The work I have been exhibiting since the late 1980s has evolved from painted sculpture to sculptural relief that incorporates drawing and collage. Lately I have been making more 2D work with the intention of bringing some of the energy and spontaneity from my drawing practice into more finished work.
In my relief work the carved three-dimensional forms interact somewhat playfully with the painted and collaged two-dimensional surfaces they are set into. They are like parts of educational toys or puzzle pieces set into a game board. Sometimes the pieces do not seem to quite fit and even appear to be missing or broken. The larger set-in shapes, which sometimes resemble faces, develop from intuitive drawings and are hybrids of the machine parts and bodily organs that are their sources. The way my work is constructed and finished is meant to reference human experience in an indirect way, for example by having an inside and an outside or by being worked in such a way as to suggest age. They appear to have a life history and the way they quietly move or gesture gives them a sort of personality. The inside surfaces are often chalkboards, which contain partially hidden messages and images. This serves to make them both secretive and suggestive allowing the viewer to complete the thought or picture while also alluding to the fugitive nature of thoughts and memory.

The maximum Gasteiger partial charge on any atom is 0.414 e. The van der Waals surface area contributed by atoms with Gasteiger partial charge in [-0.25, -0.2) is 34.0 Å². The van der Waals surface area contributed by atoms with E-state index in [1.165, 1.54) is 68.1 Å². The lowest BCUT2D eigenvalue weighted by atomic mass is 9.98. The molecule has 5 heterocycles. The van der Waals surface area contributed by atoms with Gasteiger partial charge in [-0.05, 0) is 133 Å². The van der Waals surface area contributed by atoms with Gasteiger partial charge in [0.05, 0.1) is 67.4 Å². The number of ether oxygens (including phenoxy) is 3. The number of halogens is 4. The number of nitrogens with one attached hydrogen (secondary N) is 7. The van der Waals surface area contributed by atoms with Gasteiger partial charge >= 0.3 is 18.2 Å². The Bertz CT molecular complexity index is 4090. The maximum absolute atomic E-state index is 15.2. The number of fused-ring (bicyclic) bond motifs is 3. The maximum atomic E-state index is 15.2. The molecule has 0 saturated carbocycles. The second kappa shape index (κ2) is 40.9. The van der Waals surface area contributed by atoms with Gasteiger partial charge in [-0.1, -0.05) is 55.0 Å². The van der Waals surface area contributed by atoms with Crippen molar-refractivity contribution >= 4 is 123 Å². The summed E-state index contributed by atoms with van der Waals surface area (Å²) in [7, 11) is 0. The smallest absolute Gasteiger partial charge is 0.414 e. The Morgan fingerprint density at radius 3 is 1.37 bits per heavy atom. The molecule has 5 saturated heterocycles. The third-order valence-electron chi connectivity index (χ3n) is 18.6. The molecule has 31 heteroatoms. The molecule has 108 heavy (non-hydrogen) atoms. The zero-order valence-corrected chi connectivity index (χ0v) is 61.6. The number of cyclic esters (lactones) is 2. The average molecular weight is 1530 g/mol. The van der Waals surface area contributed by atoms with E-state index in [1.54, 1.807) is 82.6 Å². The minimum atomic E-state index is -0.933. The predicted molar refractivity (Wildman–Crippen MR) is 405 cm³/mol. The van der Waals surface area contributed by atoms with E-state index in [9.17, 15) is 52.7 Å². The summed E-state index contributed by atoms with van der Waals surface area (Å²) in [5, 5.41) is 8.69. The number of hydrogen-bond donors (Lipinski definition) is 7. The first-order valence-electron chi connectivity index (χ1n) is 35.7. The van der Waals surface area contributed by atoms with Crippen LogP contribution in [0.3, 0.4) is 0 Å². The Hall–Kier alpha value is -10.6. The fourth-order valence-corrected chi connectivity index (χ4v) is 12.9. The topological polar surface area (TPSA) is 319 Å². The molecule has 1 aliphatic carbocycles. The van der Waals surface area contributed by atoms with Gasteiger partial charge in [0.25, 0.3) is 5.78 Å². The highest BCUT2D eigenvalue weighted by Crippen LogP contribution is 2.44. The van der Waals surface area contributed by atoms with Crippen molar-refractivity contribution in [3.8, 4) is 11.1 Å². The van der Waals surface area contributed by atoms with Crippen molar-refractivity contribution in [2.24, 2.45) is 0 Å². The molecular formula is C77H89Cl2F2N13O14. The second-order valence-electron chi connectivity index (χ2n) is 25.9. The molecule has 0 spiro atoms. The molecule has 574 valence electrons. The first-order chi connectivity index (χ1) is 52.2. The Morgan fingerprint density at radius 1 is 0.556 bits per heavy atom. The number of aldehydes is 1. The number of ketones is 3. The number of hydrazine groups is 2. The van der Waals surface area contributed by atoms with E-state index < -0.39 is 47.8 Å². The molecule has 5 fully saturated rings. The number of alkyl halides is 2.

Another aspect of my work is the use of found images and collage. I use images from newspapers, magazines, childrens books and coloring books. These images when cropped a certain way, taken out of context and combined with each other, take on new and sometimes sinister meanings. Sometimes they are strung together into a sort of open-ended narrative. I am interested in evoking memories of childhood but not as mere nostalgia. My intention is to use the worldview of a child as a symbol for the helplessness we often feel as adults in the face of the terrors and absurdities of the world: historical, political and biological forces that are beyond our control.